The creative strategy perspective: David Gould
“Over the past few years, infographics have exploded in popularity. But almost as quickly as they rose as a favorite content medium, naysayers wrote them off; they claim “infographics are dead” and point to a saturation in the content market.
“While the proliferation of infographics is considerable, I think all that has died is the idea of cranking out infographics for the novelty of the format. As a content medium, they are still a fantastic way to present ideas and data in an easily digestible way. Brands that can do so with a relevant story, beautiful visuals, and salient ideas will have no problem rising above the din of shoddy, ineffectual graphics.
“And as technology progresses, there will be an increased focus on pushing the format further [using] interactive infographics, live data visualizations, and mixed-medium presentations that incorporate video, motion graphics, HTML5 elements, and more. These evolving options create new possibilities for the infographic format, which continues to be a highly effective tool for content marketing.”
The innovation perspective: David Wallace
“I feel infographics will continue to gain popularity and momentum. Currently there is a very small sector of businesses that are actually utilizing them. In fact, many business/ website owners still do not even know what an infographic is. As more publishers become aware of what they are, and how powerful they can be as a content marketing tool, I believe we will see an increase in their use.
“As for the infographics themselves, I think we will see more interactive and even video infographics down the road, at least from those who have the budgets and/or talent to create them. I am already seeing an increase in ‘animated’ infographics, which are simply animated GIF images. Done right, these are really cool, as people love stuff that moves!
“And finally, I hope the future brings more quality. Currently there is an ‘infographic gold rush’ taking place. Sadly however, a large percentage of infographics currently being produced are of very low quality. Hopefully those who are cutting corners will learn that putting the effort and money into quality, will pay off big in the long run.”
The data perspective: Stephanie Evergreen
Stephanie D. H. Evergreen is a sought-after speaker, designer, and evaluator who brings a research-based approach to helping clients shine their work as the Principal Consultant at Evergreen Evaluation.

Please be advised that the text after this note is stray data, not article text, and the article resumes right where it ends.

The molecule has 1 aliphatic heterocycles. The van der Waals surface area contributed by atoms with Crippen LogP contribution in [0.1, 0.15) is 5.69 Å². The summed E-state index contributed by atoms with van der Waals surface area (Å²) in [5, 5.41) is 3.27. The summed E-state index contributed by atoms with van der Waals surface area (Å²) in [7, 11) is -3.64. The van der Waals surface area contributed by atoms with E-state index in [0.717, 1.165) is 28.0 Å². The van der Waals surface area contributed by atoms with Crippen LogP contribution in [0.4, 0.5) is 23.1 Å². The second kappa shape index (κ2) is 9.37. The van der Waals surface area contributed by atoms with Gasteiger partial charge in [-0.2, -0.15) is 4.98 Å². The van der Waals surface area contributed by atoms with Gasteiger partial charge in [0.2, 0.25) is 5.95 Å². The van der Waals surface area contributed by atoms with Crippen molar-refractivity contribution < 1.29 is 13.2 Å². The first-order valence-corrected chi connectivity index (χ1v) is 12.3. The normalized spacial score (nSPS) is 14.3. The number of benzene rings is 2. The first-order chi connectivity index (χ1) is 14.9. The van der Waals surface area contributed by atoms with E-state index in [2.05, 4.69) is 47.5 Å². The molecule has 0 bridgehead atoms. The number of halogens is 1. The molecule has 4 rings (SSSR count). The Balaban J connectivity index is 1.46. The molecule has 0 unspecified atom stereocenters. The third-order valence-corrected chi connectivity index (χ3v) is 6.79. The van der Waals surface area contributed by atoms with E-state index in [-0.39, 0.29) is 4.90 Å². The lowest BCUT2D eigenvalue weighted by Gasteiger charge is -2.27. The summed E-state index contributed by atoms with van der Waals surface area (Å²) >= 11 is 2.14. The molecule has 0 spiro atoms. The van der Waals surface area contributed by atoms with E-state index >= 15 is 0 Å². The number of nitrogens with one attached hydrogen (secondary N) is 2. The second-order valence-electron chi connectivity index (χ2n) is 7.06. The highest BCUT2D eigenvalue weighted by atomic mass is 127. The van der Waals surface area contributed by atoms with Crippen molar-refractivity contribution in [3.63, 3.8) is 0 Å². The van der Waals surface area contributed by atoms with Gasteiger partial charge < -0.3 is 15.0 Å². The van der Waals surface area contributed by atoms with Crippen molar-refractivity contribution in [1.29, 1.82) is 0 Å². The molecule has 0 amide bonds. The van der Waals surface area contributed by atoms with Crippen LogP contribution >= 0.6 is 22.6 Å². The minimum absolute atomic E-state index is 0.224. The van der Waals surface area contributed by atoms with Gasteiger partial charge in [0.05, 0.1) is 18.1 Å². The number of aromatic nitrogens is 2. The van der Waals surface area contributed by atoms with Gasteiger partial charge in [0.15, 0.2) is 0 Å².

“I hope against hope that the future of infographics includes more people who know data very well. Many infographics these days are produced by graphic designers. They are pretty and slick and color-coordinated. But often there is little actual data to support the infographic’s main claims. What data I do see is often misrepresented, where the graph’s cuteness outweighed its true and accurate representation of actual numbers. This means we need designers who know more about data visualization, and statisticians and researchers who know more about design, talking together through the infographic production process. Less gimmick, more clear data.”
The collective perspective
In summary, we can safely assume that infographics will be a part of content marketing plans for years to come. However, in order for infographics to be successful, the content needs to be high quality and data driven. Instead of focusing on how attractive the infographic is (though design is important to a degree), first and foremost, marketers need to do a better job at representing data effectively and honestly. Also, as technology continues to progress, we can expect to see more interactive infographics and other types of visual content across the web, bringing an additional layer of engagement to the content, which also makes the future of infographics look really bright.
What do you think the future holds for infographics? Let me know in the comments!
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Cover image credit: Andrew Moir